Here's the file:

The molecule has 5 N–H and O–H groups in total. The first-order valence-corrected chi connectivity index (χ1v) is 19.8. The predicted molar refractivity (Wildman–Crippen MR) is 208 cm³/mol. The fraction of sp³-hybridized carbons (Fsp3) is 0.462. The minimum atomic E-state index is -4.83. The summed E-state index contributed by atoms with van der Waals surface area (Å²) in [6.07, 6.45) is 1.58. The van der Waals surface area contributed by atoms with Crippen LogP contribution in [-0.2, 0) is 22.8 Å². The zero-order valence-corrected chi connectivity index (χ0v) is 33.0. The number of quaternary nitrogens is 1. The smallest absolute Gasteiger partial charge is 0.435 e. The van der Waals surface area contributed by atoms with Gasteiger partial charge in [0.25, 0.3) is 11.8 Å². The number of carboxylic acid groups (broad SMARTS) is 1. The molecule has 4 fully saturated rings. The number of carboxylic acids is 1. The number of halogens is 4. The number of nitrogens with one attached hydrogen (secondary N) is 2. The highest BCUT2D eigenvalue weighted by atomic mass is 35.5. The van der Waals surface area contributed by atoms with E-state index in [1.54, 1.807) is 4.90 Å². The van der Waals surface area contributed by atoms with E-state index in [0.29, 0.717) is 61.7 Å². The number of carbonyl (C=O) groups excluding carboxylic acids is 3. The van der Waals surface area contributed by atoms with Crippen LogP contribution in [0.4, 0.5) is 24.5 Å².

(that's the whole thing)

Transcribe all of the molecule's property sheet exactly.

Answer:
The molecule has 5 N–H and O–H groups in total. The first-order valence-corrected chi connectivity index (χ1v) is 19.8. The predicted molar refractivity (Wildman–Crippen MR) is 208 cm³/mol. The fraction of sp³-hybridized carbons (Fsp3) is 0.462. The minimum atomic E-state index is -4.83. The summed E-state index contributed by atoms with van der Waals surface area (Å²) in [6.07, 6.45) is 1.58. The van der Waals surface area contributed by atoms with Crippen LogP contribution in [-0.2, 0) is 22.8 Å². The zero-order valence-corrected chi connectivity index (χ0v) is 33.0. The number of quaternary nitrogens is 1. The smallest absolute Gasteiger partial charge is 0.435 e. The van der Waals surface area contributed by atoms with Gasteiger partial charge in [0.25, 0.3) is 11.8 Å². The number of carboxylic acid groups (broad SMARTS) is 1. The molecule has 4 fully saturated rings. The number of carboxylic acids is 1. The number of halogens is 4. The number of nitrogens with one attached hydrogen (secondary N) is 2. The highest BCUT2D eigenvalue weighted by atomic mass is 35.5. The van der Waals surface area contributed by atoms with E-state index in [1.54, 1.807) is 4.90 Å². The van der Waals surface area contributed by atoms with E-state index in [0.29, 0.717) is 61.7 Å². The number of carbonyl (C=O) groups excluding carboxylic acids is 3. The van der Waals surface area contributed by atoms with Crippen LogP contribution in [0.4, 0.5) is 24.5 Å².